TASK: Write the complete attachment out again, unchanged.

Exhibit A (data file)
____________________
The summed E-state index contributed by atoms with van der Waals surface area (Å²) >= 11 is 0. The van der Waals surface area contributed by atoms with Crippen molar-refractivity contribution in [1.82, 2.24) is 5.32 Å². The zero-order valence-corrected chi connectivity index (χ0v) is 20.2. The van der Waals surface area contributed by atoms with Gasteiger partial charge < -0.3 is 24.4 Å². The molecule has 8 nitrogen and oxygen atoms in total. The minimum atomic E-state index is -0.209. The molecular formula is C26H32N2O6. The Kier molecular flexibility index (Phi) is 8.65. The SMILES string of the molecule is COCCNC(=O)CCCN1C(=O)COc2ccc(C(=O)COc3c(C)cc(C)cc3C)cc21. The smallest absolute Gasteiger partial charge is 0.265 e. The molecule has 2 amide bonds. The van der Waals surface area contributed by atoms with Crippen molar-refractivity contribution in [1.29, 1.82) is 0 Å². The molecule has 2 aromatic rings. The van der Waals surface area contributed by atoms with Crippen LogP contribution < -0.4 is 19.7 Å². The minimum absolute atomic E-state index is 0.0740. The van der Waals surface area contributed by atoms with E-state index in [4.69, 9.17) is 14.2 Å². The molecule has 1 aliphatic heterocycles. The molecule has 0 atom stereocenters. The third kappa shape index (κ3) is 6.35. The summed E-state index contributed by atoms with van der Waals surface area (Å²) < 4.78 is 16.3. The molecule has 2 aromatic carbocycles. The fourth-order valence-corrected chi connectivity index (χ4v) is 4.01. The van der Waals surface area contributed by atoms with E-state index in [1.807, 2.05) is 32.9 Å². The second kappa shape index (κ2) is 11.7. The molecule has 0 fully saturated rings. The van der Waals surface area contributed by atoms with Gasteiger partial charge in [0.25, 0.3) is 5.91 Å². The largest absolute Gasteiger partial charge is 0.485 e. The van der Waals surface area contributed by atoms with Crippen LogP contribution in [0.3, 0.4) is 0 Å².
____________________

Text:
The summed E-state index contributed by atoms with van der Waals surface area (Å²) >= 11 is 0. The van der Waals surface area contributed by atoms with Crippen molar-refractivity contribution in [1.82, 2.24) is 5.32 Å². The zero-order valence-corrected chi connectivity index (χ0v) is 20.2. The van der Waals surface area contributed by atoms with Gasteiger partial charge < -0.3 is 24.4 Å². The molecule has 8 nitrogen and oxygen atoms in total. The minimum atomic E-state index is -0.209. The molecular formula is C26H32N2O6. The Kier molecular flexibility index (Phi) is 8.65. The SMILES string of the molecule is COCCNC(=O)CCCN1C(=O)COc2ccc(C(=O)COc3c(C)cc(C)cc3C)cc21. The smallest absolute Gasteiger partial charge is 0.265 e. The molecule has 2 amide bonds. The van der Waals surface area contributed by atoms with Crippen molar-refractivity contribution in [1.29, 1.82) is 0 Å². The molecule has 2 aromatic rings. The van der Waals surface area contributed by atoms with Crippen LogP contribution < -0.4 is 19.7 Å². The minimum absolute atomic E-state index is 0.0740. The van der Waals surface area contributed by atoms with E-state index in [4.69, 9.17) is 14.2 Å². The molecule has 1 aliphatic heterocycles. The molecule has 0 atom stereocenters. The third kappa shape index (κ3) is 6.35. The summed E-state index contributed by atoms with van der Waals surface area (Å²) < 4.78 is 16.3. The molecule has 2 aromatic carbocycles. The fourth-order valence-corrected chi connectivity index (χ4v) is 4.01. The van der Waals surface area contributed by atoms with E-state index in [1.807, 2.05) is 32.9 Å². The second kappa shape index (κ2) is 11.7. The molecule has 0 fully saturated rings. The van der Waals surface area contributed by atoms with Gasteiger partial charge in [0.25, 0.3) is 5.91 Å². The largest absolute Gasteiger partial charge is 0.485 e. The van der Waals surface area contributed by atoms with Crippen LogP contribution in [0.3, 0.4) is 0 Å².